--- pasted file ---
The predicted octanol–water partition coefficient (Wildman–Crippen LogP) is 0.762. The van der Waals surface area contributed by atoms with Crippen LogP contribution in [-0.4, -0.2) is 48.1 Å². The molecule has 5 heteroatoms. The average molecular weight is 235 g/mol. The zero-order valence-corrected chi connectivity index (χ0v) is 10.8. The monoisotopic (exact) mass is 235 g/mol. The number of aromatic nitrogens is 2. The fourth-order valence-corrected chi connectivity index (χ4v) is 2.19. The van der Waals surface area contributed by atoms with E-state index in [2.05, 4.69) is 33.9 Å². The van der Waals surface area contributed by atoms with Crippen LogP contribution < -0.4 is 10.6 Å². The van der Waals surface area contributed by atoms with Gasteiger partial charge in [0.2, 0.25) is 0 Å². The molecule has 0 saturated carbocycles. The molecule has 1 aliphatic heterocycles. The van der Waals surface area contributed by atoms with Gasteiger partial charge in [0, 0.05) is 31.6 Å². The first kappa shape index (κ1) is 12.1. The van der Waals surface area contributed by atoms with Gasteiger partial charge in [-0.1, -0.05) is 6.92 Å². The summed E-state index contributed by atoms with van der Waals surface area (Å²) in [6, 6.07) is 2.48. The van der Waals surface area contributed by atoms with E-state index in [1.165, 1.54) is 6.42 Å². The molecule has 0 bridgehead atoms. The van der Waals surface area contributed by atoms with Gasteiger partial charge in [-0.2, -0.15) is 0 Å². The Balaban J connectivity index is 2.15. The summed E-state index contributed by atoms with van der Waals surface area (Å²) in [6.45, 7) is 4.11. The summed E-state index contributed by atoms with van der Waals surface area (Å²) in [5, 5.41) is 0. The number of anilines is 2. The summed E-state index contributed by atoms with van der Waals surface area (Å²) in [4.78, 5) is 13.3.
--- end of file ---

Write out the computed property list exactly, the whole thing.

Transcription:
The predicted octanol–water partition coefficient (Wildman–Crippen LogP) is 0.762. The van der Waals surface area contributed by atoms with Crippen LogP contribution in [-0.4, -0.2) is 48.1 Å². The molecule has 5 heteroatoms. The average molecular weight is 235 g/mol. The zero-order valence-corrected chi connectivity index (χ0v) is 10.8. The monoisotopic (exact) mass is 235 g/mol. The number of aromatic nitrogens is 2. The fourth-order valence-corrected chi connectivity index (χ4v) is 2.19. The van der Waals surface area contributed by atoms with E-state index in [2.05, 4.69) is 33.9 Å². The van der Waals surface area contributed by atoms with Crippen LogP contribution < -0.4 is 10.6 Å². The van der Waals surface area contributed by atoms with Gasteiger partial charge in [0.2, 0.25) is 0 Å². The molecule has 0 saturated carbocycles. The molecule has 1 aliphatic heterocycles. The van der Waals surface area contributed by atoms with Gasteiger partial charge in [0, 0.05) is 31.6 Å². The first kappa shape index (κ1) is 12.1. The van der Waals surface area contributed by atoms with Gasteiger partial charge in [-0.1, -0.05) is 6.92 Å². The summed E-state index contributed by atoms with van der Waals surface area (Å²) in [6, 6.07) is 2.48. The van der Waals surface area contributed by atoms with E-state index in [1.165, 1.54) is 6.42 Å². The molecule has 0 bridgehead atoms. The van der Waals surface area contributed by atoms with Gasteiger partial charge in [-0.2, -0.15) is 0 Å². The Balaban J connectivity index is 2.15. The summed E-state index contributed by atoms with van der Waals surface area (Å²) in [6.45, 7) is 4.11. The summed E-state index contributed by atoms with van der Waals surface area (Å²) in [5, 5.41) is 0. The number of anilines is 2. The summed E-state index contributed by atoms with van der Waals surface area (Å²) in [4.78, 5) is 13.3.